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Tuesday January 16th 2018

Father resorts to crowdfunding for daughter’s debts of $69,000 owed to MOE for failing teaching course

Dear Friends,

Our whole family was delighted that our second daughter got through the teaching interview. She was an exemplary student in school and her strongest characteristic is that, she does not give up in all her pursuits.

She got all the relevant teachers and even her PE teacher to write her testimonials in order to support her application to join the teacher’s trainee programme for ‘O’ Level students.

Prior to this, my daughter had already gained entry to one of the diploma courses in the Polytechnic through their Direct Admission exercise, where they base the qualification on the student’s preliminary examination.

She qualified for health and fitness, event management and nursing courses. If we had a crystal ball, we would not have opted for the teaching course.

I had always thought of my daughter’s strong determination to overcome all odds to succeed in life would enable her to be successful in any course that she took. This is after seeing her excel in the National Team in Silat (Malay Martial Arts) and doing well in training others to master the skill.

She even cleared her studies in the Polytechnic even though she had never studied chemistry and additional mathematics during her secondary school years.

Our main intention for her to take up the profession was because of the values she can pass on to her students, if she were to become a teacher eventually.

She proved herself well when she was doing the course at NIE scoring over 3 points for her GPA. The practicum was supposed to be just a formality before she became a teacher.

Life is known to throw you a curved ball and we were shocked when my daughter did not get through her first practicum despite almost getting a pass for the second observation.

She had to pay $700 to do the second practicum without getting any allowance for it.

This is very stressful for everyone because it is at the tail-end of the course and the amount to be paid back to MOE is certainly much more compared to if she were to drop out of the course earlier.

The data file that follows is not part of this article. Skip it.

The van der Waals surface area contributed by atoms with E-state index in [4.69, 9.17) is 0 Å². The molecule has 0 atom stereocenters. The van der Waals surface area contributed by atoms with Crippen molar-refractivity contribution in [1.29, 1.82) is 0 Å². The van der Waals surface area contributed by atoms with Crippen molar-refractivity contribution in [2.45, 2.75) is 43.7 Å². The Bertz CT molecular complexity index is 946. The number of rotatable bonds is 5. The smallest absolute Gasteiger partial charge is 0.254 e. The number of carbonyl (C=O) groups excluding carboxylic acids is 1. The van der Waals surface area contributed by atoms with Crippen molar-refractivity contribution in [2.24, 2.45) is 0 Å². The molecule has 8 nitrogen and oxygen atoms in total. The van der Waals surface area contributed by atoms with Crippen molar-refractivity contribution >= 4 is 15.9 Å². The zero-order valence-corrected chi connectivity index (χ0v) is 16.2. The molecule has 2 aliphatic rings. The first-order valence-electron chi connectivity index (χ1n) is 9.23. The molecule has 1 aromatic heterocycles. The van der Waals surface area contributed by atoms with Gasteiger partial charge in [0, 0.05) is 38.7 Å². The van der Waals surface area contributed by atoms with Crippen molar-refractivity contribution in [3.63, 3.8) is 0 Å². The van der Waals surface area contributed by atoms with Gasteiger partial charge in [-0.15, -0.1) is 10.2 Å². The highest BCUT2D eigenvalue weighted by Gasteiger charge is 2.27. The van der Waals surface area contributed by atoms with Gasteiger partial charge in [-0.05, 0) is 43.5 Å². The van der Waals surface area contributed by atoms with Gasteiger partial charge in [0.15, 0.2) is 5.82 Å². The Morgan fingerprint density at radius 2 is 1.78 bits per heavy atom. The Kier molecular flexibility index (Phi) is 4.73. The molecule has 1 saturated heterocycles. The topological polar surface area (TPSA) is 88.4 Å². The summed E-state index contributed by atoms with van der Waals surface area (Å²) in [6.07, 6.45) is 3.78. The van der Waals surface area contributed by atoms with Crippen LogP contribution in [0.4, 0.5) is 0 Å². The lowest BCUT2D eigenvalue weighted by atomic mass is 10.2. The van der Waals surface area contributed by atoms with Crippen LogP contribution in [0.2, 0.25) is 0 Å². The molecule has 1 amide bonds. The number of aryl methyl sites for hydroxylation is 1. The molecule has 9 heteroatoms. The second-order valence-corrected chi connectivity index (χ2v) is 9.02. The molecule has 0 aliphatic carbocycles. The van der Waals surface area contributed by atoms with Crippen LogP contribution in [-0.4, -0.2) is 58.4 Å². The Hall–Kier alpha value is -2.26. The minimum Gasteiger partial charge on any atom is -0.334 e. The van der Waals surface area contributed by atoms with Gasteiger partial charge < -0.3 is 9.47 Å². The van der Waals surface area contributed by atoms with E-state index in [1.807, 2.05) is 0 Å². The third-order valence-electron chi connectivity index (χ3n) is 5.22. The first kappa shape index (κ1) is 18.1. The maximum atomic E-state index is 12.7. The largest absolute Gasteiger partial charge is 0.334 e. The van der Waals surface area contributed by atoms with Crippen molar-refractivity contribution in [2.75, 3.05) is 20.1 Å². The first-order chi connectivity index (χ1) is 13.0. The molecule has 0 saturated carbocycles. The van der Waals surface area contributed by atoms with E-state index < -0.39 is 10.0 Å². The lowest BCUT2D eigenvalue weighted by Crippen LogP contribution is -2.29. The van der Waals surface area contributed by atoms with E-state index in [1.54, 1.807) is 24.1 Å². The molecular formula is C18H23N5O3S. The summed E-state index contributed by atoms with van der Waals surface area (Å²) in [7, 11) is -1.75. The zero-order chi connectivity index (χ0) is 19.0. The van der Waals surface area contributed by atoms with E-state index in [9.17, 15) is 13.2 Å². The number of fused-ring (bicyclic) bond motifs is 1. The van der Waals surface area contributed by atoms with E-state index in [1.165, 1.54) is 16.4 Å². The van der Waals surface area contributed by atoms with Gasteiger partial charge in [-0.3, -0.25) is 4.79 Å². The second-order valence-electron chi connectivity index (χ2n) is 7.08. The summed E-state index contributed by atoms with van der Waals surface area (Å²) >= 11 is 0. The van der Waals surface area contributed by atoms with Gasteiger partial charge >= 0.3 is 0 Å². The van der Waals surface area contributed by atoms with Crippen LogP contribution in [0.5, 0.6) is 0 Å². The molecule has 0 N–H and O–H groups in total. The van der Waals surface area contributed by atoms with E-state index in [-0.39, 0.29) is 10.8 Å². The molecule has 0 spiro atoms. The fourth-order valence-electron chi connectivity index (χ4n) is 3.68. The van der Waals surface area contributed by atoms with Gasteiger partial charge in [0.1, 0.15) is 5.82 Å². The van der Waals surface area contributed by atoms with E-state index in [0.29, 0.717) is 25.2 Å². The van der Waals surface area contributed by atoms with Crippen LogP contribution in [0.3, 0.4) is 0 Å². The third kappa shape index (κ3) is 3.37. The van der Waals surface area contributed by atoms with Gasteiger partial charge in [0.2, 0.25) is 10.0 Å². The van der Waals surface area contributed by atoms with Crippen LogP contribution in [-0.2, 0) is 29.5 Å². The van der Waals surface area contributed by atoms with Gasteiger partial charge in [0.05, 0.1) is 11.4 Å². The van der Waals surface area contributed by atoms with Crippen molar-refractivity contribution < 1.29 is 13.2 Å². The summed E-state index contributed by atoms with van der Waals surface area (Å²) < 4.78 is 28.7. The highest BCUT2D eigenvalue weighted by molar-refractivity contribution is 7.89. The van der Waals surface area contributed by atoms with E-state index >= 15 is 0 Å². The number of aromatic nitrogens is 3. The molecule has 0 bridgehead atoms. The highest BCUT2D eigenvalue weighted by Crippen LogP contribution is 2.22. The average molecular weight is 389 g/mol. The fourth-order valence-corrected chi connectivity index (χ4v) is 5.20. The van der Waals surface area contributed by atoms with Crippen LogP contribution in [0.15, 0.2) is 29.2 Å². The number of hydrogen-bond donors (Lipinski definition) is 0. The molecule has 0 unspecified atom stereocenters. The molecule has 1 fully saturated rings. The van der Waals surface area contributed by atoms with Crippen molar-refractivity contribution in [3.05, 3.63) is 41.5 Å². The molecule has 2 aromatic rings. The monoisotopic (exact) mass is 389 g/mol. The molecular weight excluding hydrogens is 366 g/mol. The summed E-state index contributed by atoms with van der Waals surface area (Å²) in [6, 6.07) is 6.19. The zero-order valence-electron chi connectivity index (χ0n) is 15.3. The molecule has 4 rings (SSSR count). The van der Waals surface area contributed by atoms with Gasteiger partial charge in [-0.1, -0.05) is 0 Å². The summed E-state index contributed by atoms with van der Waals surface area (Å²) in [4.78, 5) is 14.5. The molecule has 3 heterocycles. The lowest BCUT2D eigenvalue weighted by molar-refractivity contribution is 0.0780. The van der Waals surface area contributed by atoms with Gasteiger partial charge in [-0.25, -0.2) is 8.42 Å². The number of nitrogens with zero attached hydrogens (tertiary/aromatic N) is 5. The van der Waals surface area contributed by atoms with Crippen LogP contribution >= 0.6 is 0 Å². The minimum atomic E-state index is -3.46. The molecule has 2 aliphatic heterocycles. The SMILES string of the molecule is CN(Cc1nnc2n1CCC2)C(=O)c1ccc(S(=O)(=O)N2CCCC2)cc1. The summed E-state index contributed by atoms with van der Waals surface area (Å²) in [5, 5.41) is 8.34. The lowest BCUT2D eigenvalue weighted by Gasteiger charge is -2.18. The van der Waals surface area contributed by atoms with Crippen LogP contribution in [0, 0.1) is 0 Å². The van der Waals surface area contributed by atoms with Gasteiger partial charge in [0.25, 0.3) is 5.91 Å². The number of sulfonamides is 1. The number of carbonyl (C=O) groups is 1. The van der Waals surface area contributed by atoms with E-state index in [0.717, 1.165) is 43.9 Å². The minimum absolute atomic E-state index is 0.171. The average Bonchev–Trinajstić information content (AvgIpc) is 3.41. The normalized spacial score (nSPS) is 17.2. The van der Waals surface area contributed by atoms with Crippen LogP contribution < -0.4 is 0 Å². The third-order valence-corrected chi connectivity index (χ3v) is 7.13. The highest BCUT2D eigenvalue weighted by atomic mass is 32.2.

At the second practicum, she had to take it in a different school. It was as though she started from ground zero because the school’s culture was different from the previous school.

She did not go to a higher ranking school so actually she was in a worse position coupled with the mentors having no interest to coach anyone.

One mentor was furthering her studies during the night and the other mentor had lost all passion for teaching. The other mentor has since left the teaching profession.

My daughter wanted to do her best at this second practicum but it seemed that nothing was going her way.

The following is her personal account of what she went through at the second practicum.

1. I spent sleepless nights to prepare the lesson plan and taken every feedback to improve it and work on it.

2. I spent a lot of time improving my lesson plans, I did my very best to execute everything I have planned during lesson. Due to the amount of time I spent improvising the lesson plan, it hinder my progress to prepare for my other topics.

3. I have spared time to participate in preparing for teacher’s day celebration. I choreographed a presentation by the students for the occasion which have taken much of my own time.

4. I am involved and present in every Judo session and wrote a reflection about what I had observed

5. I paid $700+ to redo my practicum and when I explained to CT 2. She said that money doesn’t go to them. I was taken back by this reaction and felt lost.

6. CT 1 was taking part-time degree studies, she made me felt that I was a burden to her hence, I dared not approach her for help. She too had sleepless nights, her son was falling sick most of that time. I felt stress about it. She did try to share with me about her problems and how she was able to overcome it.